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Repeatability of the infant food reinforcement paradigm: Implications of individual and developmental differences

Kong, Kai Ling, Eiden, Rina D., Anzman-Frasca, Stephanie, Stier, Corrin L., Paluch, Rocco A., Mendez, Jessica, Slominski, Emily, Gengatharan, Gowthami, Epstein, Leonard H.
Appetite 2018 v.120 pp. 123-129
bubbles, children, food reinforcement, infant foods, infants, obesity, portion size, regression analysis, temperament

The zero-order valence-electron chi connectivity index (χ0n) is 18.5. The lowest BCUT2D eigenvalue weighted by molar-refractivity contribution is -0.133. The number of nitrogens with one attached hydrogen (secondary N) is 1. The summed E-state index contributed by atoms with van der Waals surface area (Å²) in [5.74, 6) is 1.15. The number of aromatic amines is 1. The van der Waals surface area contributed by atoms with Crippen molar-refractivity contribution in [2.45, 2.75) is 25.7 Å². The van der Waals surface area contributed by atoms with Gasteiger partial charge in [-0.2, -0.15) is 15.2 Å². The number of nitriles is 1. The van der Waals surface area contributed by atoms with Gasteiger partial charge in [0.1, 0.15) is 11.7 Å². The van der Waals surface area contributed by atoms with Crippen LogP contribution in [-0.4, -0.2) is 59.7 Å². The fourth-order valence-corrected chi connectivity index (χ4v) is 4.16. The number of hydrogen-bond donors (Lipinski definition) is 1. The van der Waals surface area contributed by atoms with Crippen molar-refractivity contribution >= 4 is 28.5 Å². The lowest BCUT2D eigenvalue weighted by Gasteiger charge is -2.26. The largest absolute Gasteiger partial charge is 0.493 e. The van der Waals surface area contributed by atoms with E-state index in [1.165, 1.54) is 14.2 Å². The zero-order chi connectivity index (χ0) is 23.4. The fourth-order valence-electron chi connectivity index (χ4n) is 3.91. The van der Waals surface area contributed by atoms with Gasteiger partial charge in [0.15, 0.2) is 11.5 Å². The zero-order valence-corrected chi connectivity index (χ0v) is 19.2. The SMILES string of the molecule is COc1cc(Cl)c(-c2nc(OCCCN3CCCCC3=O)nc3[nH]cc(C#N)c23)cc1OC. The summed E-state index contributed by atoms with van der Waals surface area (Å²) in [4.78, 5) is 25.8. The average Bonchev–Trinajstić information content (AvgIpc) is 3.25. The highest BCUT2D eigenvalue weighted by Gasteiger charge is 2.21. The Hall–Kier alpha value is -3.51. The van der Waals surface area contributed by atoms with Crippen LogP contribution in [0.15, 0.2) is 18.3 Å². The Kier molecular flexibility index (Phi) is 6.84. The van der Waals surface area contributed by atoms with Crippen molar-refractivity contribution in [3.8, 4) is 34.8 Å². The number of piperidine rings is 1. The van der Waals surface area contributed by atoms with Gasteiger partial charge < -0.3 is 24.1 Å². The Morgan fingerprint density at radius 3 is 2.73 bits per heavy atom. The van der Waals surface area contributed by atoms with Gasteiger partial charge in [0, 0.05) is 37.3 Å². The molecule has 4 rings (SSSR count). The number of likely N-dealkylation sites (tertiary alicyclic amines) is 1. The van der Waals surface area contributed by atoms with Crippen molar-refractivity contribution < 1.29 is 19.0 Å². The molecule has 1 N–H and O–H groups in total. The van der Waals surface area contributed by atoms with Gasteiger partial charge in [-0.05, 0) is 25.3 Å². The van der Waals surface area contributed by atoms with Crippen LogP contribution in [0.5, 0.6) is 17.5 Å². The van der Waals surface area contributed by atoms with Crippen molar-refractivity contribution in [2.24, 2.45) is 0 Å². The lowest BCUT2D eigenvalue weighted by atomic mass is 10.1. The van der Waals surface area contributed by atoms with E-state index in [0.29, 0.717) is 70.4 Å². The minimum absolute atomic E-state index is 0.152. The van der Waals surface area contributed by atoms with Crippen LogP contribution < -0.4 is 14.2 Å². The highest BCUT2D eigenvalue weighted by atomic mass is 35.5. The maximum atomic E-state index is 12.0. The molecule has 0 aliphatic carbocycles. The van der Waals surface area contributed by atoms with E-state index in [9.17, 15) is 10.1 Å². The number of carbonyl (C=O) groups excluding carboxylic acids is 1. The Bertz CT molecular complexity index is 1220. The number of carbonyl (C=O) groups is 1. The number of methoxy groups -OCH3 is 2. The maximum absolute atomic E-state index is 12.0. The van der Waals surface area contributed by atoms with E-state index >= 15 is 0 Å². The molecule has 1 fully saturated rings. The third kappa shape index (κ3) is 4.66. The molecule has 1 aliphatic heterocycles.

The relative reinforcing value of food versus engagement in other behaviors may be related to the development of obesity, and interventions to reduce FRR may prevent the development of obesity. Our laboratory recently developed a paradigm to measure the reinforcing value of food versus an alternative behavior (i.e., playing with bubbles) in infants using a computerized laboratory task, during which infants press a button to earn reinforcers following a progressive ratio schedule of reinforcement. The primary purpose of this study was to examine the short-term (within 2 weeks) repeatability of this measure, specifically the outcome of infant food reinforcing ratio (FRR), or how hard infants will work for food relative to the alternative. The secondary aim was to examine whether infant age and temperament dimensions related to novelty responsiveness (high intensity pleasure and approach) moderated the repeatability of FRR. Thirty-seven infants aged 9–18 months completed this study. Repeated measures analysis of variance (ANOVA) showed no differences between time 1 and time 2 in responding for food (F = 0.463, p = 0.501), bubbles (F = 1.793, p = 0.189), or overall FRR (F = 0.797, p = 0.378). Regression models showed the association between BUB Pmax at time 1 and time 2 were moderated by infant age (p = 0.04), with greater repeatability in older infants. Linear regression models also demonstrated that the infant temperamental dimension of high intensity pleasure significantly predicted BUB Pmax at time 1 (β = 2.89, p = 0.01), but not at time 2. Overall, our findings support the repeatability of this measure for food portion of the reinforcement task, but demonstrated that the measure of non-food portion of the task required modification, in particular among children younger than 13 months old.